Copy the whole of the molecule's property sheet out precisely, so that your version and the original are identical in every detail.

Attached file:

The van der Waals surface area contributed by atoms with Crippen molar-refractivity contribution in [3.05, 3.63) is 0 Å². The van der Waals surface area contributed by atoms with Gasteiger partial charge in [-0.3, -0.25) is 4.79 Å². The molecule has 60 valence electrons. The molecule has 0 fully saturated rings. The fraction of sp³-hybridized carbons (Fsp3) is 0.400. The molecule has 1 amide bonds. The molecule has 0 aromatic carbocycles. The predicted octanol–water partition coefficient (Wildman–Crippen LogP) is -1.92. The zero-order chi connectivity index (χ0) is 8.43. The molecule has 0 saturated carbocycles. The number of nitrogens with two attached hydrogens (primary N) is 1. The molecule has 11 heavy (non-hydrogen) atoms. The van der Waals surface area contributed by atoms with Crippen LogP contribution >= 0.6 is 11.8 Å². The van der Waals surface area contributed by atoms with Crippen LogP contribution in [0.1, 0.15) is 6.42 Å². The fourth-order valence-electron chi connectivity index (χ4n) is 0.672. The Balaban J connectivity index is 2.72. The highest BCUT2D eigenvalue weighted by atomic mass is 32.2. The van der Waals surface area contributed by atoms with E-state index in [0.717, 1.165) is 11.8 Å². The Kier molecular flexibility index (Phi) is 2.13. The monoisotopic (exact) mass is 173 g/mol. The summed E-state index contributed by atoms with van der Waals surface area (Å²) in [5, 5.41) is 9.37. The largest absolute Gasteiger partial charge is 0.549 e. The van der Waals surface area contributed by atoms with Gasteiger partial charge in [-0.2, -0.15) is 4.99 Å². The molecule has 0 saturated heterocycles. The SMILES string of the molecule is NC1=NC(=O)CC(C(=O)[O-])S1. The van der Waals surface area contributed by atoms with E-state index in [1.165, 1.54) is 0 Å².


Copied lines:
The van der Waals surface area contributed by atoms with Crippen molar-refractivity contribution in [3.05, 3.63) is 0 Å². The van der Waals surface area contributed by atoms with Gasteiger partial charge in [-0.3, -0.25) is 4.79 Å². The molecule has 60 valence electrons. The molecule has 0 fully saturated rings. The fraction of sp³-hybridized carbons (Fsp3) is 0.400. The molecule has 1 amide bonds. The molecule has 0 aromatic carbocycles. The predicted octanol–water partition coefficient (Wildman–Crippen LogP) is -1.92. The zero-order chi connectivity index (χ0) is 8.43. The molecule has 0 saturated carbocycles. The number of nitrogens with two attached hydrogens (primary N) is 1. The molecule has 11 heavy (non-hydrogen) atoms. The van der Waals surface area contributed by atoms with Crippen LogP contribution >= 0.6 is 11.8 Å². The van der Waals surface area contributed by atoms with Crippen LogP contribution in [0.1, 0.15) is 6.42 Å². The fourth-order valence-electron chi connectivity index (χ4n) is 0.672. The Balaban J connectivity index is 2.72. The highest BCUT2D eigenvalue weighted by atomic mass is 32.2. The van der Waals surface area contributed by atoms with E-state index in [0.717, 1.165) is 11.8 Å². The Kier molecular flexibility index (Phi) is 2.13. The monoisotopic (exact) mass is 173 g/mol. The summed E-state index contributed by atoms with van der Waals surface area (Å²) in [5, 5.41) is 9.37. The largest absolute Gasteiger partial charge is 0.549 e. The van der Waals surface area contributed by atoms with Gasteiger partial charge in [-0.2, -0.15) is 4.99 Å². The molecule has 0 saturated heterocycles. The SMILES string of the molecule is NC1=NC(=O)CC(C(=O)[O-])S1. The van der Waals surface area contributed by atoms with E-state index in [1.165, 1.54) is 0 Å².